Last updated on October 17th, 2019
Res judicata is a legal principle which means “a matter already judged.”
Pursuant to the Supreme Court of Canada’s decision in Danyluk v. Ainsworth Technologies Inc., 2001 SCC 44, there is a three part test for determining whether res judicata applies, as follows:
- the same question has been decided earlier in the proceedings;
- the prior decision that is said to create the estoppen must have been final; and
- the parties (or their representatives) to the prior decision must be the same as the parties to the proceedings in which the doctrine of issue estoppel is being raised.
In Penner v Niagara (Regional Police Services Board), 2013 SCC 19, the Supreme Court further held that even if the pre-conditions are met there is a residual discretion to not apply the doctrine where it is in the interests of justice to deal with the matter on its merits as well as where there is decisive new evidence that was not previously available.
When stating the test it is important to note that issue estoppel is trigerred when the same issue is being re-litigated regardless of whether or not the same facts are before the decision-maker. New evidence is relevant to the second step of the analysis.
Finally, where issue estoppel applies it prevents a subsequent decision-maker, at whatever level, from re-considering the issue. For example, issue estoppel could apply to prevent the Immigration Appeal Division from considering a matter that had previously been determined by the Immigration Division, except of course in situations of direct appeals.
There are two areas in which res judicata typically arises in the immigration context. These are misrepresentation and access to the Immigration Appeal Division.
In Dhaliwal v. Canada (Public Safety and Emergency Preparedness), 2015 FC 157, Justice Boswell stated that the fact that a sponsor rather than a permanent resident applicant is technically the appellant in an Immigration Appeal Division hearing does not mean that the permanent resident applicant was not a party for the purpose of determining whether res judicata applies. In other words, res judicata could still apply to preclude CBSA from pursuing a permanent resident on misrepresentation allegations where the misrepresentation was previously the subject of an Immigration Appeal Division appeal.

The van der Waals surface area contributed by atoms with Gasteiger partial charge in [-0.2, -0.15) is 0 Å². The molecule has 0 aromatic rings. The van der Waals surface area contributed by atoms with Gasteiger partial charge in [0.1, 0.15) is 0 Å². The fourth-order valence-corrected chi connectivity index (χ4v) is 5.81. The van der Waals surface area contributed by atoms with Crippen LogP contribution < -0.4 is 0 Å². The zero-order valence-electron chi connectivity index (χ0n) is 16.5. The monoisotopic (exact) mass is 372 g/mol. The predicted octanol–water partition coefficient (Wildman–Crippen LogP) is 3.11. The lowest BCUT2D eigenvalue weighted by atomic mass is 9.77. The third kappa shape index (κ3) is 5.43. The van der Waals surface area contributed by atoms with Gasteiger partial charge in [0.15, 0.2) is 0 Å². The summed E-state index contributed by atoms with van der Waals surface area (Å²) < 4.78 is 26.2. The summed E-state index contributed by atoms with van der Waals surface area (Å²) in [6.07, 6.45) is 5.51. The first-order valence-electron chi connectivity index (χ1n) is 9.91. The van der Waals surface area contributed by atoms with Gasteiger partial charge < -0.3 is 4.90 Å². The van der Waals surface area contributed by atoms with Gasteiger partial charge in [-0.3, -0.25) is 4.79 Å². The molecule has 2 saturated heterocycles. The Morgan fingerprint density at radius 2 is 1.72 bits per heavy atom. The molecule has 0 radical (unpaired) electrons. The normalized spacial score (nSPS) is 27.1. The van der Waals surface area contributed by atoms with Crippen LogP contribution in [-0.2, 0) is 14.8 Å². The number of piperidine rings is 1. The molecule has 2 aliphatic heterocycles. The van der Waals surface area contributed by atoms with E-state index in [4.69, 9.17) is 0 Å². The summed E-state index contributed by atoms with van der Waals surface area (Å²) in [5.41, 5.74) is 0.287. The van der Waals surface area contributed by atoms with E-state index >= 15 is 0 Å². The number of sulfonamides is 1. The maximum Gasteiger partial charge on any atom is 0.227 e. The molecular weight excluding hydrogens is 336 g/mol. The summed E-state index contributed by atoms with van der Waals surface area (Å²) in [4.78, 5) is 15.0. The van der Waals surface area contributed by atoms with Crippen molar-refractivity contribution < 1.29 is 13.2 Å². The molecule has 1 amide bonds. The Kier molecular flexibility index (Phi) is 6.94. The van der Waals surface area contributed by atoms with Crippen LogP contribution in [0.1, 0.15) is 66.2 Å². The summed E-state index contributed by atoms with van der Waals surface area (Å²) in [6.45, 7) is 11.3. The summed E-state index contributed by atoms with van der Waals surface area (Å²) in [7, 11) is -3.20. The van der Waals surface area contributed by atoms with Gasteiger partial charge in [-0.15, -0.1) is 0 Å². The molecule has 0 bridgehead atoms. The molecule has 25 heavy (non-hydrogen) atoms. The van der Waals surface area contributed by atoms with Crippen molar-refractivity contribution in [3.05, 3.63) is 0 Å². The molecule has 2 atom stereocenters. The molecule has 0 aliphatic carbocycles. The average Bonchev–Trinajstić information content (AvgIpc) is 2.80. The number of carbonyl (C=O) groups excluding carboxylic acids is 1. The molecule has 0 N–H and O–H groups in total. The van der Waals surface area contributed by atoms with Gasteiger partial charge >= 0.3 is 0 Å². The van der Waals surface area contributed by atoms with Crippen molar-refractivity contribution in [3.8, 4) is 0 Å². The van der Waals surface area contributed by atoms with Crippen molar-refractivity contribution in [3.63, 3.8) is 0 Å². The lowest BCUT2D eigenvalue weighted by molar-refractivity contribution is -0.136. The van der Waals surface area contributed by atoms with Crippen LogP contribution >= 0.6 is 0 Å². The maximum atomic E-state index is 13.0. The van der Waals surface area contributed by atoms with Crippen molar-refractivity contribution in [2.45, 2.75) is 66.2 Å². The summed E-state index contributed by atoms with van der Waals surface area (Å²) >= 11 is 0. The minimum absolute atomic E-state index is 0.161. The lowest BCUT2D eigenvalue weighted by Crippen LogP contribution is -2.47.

In Liu v. Canada (Public Safety and Emergency Preparedness), 2019 FC 849, an individual committed misrepresentation in her Canadian Experience Class application. IRCC did not address the misrepresentation and refused the application for other reasons. Ms. Liu then submitted a spousal sponsorship application. While this was being processed, a visa officer determined that the previous misrepresentation was not relevant to that application. The Canada Border Services Agency then commenced removal proceedings. In determining that res judicata did not apply, the Federal Court determined that the first part of the Danyluk test, namely whether the same issue had been decided, did not apply as the issue of whether the mistatement was misrepresentation in the previous application had not been decided. The decision stands for the proposition that if an applicant lies in two applications, and a visa officer decides that this did not constitute misrepresentation in one application, that it is not preclude immigration officials from pursuing misrepresentation allegations for the other application.
In Mangat v. Canada (Citizenship and Immigration) 2019 FC 1299, Justice Pentney stated that res judicata should not be strictly applied in the misrepresentation context, he wrote:
In considering this question, the starting point is that the common law doctrine of res judicata, and in particular the issue estoppel branch of that doctrine, has been applied to administrative proceedings, but the jurisprudence has consistently stated that the doctrine should be adapted to reflect the particular circumstances of the administrative process. As stated in Danyluk at paragraph 21, and cited with approval in Penner at paragraph 94, ““[in the administrative law] context, the more specific objective is to balance fairness to the parties with the protection of the administrative decision-making process, whose integrity would be undermined by too readily permitting collateral attack or relitigation of issues once decided.””